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I'm not so sure Juki DDL-5550N can handle 138 (or a 92 for that matter) no matter the needle size. I've been wrong in the past, but I'm pretty sure about this one.

69 of course does work well, of course.

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This isn't doing you a lot of good now, but the 5550 is really a fabric machine. It is fine for doing boot tops and stuff like that using 46 or at the most 69 thread. The machine you need is something in the Singer 111 class, like the 618 that Highlead makes (Cobra class 18 is made by Highlead) or a Nakajima 280L. Machines of the 111 class take all sorts of feet like cording, piping, zipper, etc. pretty much everything needed for the trimming trade. If you can work a trade with someone, and even have to add a few bucks, you will be a happier camper. Try Cobra or Nick-o-Sew.

Art

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This isn't doing you a lot of good now, but the 5550 is really a fabric machine. It is fine for doing boot tops and stuff like that using 46 or at the most 69 thread. The machine you need is something in the Singer 111 class, like the 618 that Highlead makes (Cobra class 18 is made by Highlead) or a Nakajima 280L. Machines of the 111 class take all sorts of feet like cording, piping, zipper, etc. pretty much everything needed for the trimming trade. If you can work a trade with someone, and even have to add a few bucks, you will be a happier camper. Try Cobra or Nick-o-Sew.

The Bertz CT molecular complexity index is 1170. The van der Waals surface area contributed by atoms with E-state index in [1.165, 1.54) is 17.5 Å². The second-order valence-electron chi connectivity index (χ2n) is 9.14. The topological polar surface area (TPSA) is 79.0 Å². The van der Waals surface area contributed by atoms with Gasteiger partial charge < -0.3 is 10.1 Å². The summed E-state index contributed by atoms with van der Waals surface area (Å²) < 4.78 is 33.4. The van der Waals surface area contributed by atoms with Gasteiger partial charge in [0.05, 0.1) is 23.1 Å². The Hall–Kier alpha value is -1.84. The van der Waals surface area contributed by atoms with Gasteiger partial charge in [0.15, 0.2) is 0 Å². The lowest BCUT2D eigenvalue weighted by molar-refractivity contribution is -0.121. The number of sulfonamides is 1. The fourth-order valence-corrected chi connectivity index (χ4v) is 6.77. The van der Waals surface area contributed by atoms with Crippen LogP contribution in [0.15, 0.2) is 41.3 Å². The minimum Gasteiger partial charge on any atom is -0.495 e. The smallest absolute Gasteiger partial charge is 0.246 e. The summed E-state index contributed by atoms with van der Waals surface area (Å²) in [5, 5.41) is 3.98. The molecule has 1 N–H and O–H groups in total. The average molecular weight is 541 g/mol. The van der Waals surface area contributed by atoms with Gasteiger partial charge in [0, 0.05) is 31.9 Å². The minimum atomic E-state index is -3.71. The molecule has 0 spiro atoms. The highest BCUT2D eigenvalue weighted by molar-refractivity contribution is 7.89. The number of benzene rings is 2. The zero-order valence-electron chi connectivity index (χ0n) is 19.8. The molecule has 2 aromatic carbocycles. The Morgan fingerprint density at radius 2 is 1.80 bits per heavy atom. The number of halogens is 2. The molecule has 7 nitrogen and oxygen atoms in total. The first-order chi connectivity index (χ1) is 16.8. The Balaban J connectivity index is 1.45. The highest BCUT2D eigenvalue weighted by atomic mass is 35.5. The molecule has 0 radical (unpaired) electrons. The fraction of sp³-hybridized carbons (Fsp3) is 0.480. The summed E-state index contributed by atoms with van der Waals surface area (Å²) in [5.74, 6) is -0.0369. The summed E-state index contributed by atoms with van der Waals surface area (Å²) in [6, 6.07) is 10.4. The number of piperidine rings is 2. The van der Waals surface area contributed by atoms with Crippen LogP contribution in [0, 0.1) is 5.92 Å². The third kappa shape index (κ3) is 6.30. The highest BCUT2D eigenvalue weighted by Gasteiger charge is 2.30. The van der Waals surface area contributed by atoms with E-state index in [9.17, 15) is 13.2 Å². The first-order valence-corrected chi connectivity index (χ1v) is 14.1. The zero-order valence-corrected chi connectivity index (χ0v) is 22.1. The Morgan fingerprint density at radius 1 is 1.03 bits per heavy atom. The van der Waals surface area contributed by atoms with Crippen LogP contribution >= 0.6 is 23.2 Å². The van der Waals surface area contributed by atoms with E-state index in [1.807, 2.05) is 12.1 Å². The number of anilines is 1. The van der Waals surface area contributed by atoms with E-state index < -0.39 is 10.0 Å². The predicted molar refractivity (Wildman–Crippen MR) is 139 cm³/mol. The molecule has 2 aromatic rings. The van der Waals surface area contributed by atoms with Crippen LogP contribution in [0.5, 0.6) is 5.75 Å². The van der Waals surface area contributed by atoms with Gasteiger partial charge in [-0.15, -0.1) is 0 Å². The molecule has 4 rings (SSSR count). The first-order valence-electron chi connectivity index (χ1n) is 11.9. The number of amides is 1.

Art

Nakajima 280L? I haven't heard than name in a LONG time! Great machine, long repalced (must be over 20 years?) with the now discontinued Juki DNU-241, and now current model is a Juki DNU-1541 series.

Edited by Gregg From Keystone Sewing

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Hi Gregg,

I really put that out there so guys would know what it is if they run into one at a good price. In fact, buy two if they are cheap, there are still parts available. The 280 was a great machine and is still strokin' in quite a few trim shops.

Art

Nakajima 280L? I haven't heard than name in a LONG time! Great machine, long repalced (must be over 20 years?) with the now discontinued Juki DNU-241, and now current model is a Juki DNU-1541 series.

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I'm just now realizing that maybe this machine may not be enough for what I want to do.I'm gonna give it the old college try. Although I would like another machine it's out of the budget. Today I purchased size 19 needles for leather and some nylon threadl